Helina Jolly collaborates with MS Swaminathan Research Foundation to examine the values of forest ecosystem functions among the Adivasis (indigenous communities in India) of Wayanad forests through a gender lens. Her research seeks to provide the Adivasi women, their long overdue recognition for managing natural resources and community well-being.
In the pursuit of achieving the Sustainable Development Goals by 2030 placing the utmost significance on policies related to women empowerment, indigenous community protection and environmental conservation. Thus, there is a fundamental policy demand to address the limitations in understanding the relationship of tribal women and ecosystem functions. Guided by various social roles, responsibilities, resource access and decision-making rights, there is known to have gendered perceptions and values towards the local ecosystem services. The study aims to: (1) Understand the differences in perceptions of ecosystem services among the indigenous men and women living in Kerala’s biodiverse rural regions. (2) Examine how gendered perceptions influence the valuation of ecosystem services among these communities. Developing an understanding of how vulnerable stakeholders, especially women, view and respond to the challenge of environmental degradation, will help develop equitable and sustainable solutions to ecological crises we face around the world.
What does being a Public Scholar mean to you?
Being a public scholar means developing academic pursuits through cooperative methods, creating a space for mutual learning between stakeholders and researchers. It also means delivering research that aims to reduce the gap amongst the local communities, policy makers, and scientists through deliberative and participatory methods. Also, being a public scholar is an opportunity to learn and grow with a cohort of motivated and intellectually stimulated individuals researching for a greater good of the public.
In what ways do you think the PhD experience can be re-imagined with the Public Scholars Initiative?
PSI program brings in wholesomeness into academic research programs. It encourages scholars to embrace unconventional approaches and popularizes the effectiveness of cooperative study in creating and dispersing knowledge as public good. The program supports researchers to expand their professional pursuits beyond conservative teaching. It encourages researchers to propose and conduct studies that promote engagement with local communities and distribution of research results beyond peer reviewed journals. PSI provides a scholastic experience that reinstates my belief in the democracy of research studies i.e. research of the people, by the people, and for the people.
How do you envision connecting your PhD work with broader career possibilities?
Having worked with bilateral agencies, government departments, research institutes, NGOs and think tanks focused on South Asia, I have garnered field experience and networks in the field to support my doctoral work. A PhD degree will help me refine my research skills and academic training and would add value in advancing my post-degree career goals as a development practitioner that liaisons between academics and decision makers in academic and non-academic spaces.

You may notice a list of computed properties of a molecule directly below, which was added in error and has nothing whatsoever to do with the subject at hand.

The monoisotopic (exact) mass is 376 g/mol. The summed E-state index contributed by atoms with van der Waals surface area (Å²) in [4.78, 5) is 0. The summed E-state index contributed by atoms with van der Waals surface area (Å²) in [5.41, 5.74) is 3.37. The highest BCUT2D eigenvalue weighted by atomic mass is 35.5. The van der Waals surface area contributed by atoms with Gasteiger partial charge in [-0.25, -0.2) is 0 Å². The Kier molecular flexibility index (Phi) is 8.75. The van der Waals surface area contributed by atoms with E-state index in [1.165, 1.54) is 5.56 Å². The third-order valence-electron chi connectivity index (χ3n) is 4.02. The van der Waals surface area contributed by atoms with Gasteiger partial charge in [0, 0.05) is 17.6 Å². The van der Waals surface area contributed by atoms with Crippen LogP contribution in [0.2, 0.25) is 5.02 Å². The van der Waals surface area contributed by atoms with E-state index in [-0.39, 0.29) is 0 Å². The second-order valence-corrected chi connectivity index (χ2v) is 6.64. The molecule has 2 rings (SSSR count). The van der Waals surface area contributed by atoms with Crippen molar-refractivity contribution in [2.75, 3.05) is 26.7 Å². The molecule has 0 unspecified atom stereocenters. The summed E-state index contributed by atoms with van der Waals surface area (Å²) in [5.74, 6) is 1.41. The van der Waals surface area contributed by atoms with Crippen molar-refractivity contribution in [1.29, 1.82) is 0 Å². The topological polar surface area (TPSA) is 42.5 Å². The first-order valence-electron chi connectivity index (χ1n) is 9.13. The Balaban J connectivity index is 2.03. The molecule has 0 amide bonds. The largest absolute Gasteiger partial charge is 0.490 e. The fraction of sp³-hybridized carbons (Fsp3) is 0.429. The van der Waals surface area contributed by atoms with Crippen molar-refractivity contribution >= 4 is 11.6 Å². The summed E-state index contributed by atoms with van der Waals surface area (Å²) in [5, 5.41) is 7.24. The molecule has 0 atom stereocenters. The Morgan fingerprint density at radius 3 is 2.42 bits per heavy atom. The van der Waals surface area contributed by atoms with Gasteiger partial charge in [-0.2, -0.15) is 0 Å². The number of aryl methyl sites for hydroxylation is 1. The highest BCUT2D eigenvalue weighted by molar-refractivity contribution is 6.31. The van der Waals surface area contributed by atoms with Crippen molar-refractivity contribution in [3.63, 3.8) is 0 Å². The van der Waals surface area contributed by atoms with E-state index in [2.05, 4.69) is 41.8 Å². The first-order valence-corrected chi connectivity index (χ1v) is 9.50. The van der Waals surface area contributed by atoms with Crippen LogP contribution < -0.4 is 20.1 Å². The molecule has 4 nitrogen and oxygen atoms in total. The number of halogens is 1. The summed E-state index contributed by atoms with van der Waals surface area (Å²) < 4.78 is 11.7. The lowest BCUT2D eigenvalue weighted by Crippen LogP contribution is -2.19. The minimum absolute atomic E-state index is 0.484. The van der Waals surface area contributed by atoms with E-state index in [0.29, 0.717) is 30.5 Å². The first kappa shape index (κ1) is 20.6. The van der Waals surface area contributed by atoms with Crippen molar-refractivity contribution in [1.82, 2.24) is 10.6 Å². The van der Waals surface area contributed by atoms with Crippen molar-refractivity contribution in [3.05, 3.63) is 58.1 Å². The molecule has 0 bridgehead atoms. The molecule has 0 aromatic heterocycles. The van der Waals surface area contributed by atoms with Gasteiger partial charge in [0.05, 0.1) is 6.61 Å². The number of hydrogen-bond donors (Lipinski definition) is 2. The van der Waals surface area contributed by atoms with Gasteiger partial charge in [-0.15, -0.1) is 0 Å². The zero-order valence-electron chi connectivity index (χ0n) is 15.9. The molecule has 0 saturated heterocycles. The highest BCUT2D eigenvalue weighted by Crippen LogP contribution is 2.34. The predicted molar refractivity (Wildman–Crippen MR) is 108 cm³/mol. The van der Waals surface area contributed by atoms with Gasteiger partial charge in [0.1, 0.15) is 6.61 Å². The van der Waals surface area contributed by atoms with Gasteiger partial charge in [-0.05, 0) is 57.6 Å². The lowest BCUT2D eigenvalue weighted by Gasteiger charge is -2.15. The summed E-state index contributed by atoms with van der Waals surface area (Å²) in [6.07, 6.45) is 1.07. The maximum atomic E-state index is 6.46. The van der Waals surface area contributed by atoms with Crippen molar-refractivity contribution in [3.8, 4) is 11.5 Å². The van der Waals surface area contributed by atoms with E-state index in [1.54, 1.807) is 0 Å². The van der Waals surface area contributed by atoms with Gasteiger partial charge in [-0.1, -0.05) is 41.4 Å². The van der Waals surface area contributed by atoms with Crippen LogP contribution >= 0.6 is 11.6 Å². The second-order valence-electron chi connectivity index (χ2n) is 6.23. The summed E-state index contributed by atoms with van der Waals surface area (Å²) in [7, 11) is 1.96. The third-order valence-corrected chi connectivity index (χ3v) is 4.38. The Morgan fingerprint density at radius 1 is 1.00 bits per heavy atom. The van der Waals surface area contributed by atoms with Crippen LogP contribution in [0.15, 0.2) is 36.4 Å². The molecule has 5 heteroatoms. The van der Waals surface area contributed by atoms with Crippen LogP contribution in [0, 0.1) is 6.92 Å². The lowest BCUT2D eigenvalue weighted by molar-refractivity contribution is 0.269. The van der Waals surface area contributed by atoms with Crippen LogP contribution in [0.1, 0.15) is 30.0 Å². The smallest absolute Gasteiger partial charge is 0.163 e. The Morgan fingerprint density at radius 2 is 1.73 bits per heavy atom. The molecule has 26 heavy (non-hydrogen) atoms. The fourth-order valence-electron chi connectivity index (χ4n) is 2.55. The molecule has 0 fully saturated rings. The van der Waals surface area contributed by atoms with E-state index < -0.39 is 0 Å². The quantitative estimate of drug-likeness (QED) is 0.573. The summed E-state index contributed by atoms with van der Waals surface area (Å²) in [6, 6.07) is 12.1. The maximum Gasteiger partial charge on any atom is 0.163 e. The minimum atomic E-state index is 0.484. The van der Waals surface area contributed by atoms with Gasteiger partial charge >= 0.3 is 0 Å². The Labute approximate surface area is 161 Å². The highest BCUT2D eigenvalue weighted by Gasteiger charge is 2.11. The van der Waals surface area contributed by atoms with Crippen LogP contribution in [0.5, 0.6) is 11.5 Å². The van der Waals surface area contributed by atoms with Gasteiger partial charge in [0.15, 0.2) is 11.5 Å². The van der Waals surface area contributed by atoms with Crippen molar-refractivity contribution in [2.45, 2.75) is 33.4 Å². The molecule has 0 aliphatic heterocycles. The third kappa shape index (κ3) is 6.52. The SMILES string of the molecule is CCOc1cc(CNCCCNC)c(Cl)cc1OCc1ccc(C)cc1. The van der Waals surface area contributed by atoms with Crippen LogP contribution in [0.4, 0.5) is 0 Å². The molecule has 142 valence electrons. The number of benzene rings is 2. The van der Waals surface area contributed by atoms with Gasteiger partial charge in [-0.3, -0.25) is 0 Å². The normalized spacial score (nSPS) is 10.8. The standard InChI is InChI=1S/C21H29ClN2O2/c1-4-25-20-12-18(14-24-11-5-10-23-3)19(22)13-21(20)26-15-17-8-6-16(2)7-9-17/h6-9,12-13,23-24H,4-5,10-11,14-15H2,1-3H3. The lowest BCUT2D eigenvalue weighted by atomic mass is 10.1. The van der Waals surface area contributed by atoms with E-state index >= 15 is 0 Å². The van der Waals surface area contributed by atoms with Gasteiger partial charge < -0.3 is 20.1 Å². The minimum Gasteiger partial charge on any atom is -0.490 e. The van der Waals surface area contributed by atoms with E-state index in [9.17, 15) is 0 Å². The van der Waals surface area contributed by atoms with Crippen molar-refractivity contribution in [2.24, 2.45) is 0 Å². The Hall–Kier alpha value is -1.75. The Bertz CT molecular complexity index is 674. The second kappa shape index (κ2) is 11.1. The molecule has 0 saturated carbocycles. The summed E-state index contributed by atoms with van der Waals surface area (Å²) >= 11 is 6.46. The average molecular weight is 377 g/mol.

How does your research engage with the larger community and social partners?
I am fortunate to have MS Swaminathan Research Foundation (MSSRF), a well-known think-tank founded by Dr. MS Swaminathan (known for his leading role in India's green revolution) as my local partner agency. MSSRF has a long and well-established working relationship with the Adivasi communities of Wayanad. It follows a pro-poor, pro-women and pro nature approach to address practical problems faced by the rural population. Collaboration with MSSRF would benefit not only my doctoral degree targets but also enhance my long-term professional goals. Furthermore, Foundation's association and engagement with central and state government bodies would provide my study suitable platform to disseminate the results and generate beneficial policy impacts.
Why did you decide to pursue a graduate degree?
During last five years of my work in India, I was fortunate to interact with several women from various local communities passionate and committed towards environmental conservation. These experiences drew me to consider the possibility of a strong positive correlation between ecosystem services and gender. I felt a doctoral degree in this topic will provide me with the sufficient intellectual space and network to develop this hypothesis into a policy contribution.
Why did you choose to come to British Columbia and study at UBC?
Having multidisciplinary academic training in natural sciences, environmental economics and policy regulation, I realized that research approach at the Institute for Resources, Environment and Sustainability suits my academic ambition very well. Furthermore, University of British Columbia has an inspiring and accomplished record of innovative works in the field of environmental studies and the offers exciting field work opportunities and interdisciplinary research prospects.
Being a public scholar means developing academic pursuits through cooperative methods, creating a space for mutual learning between stakeholders and researchers. It also means delivering research that aims to reduce the gap amongst the local communities, policy makers, and scientists through deliberative and participatory methods.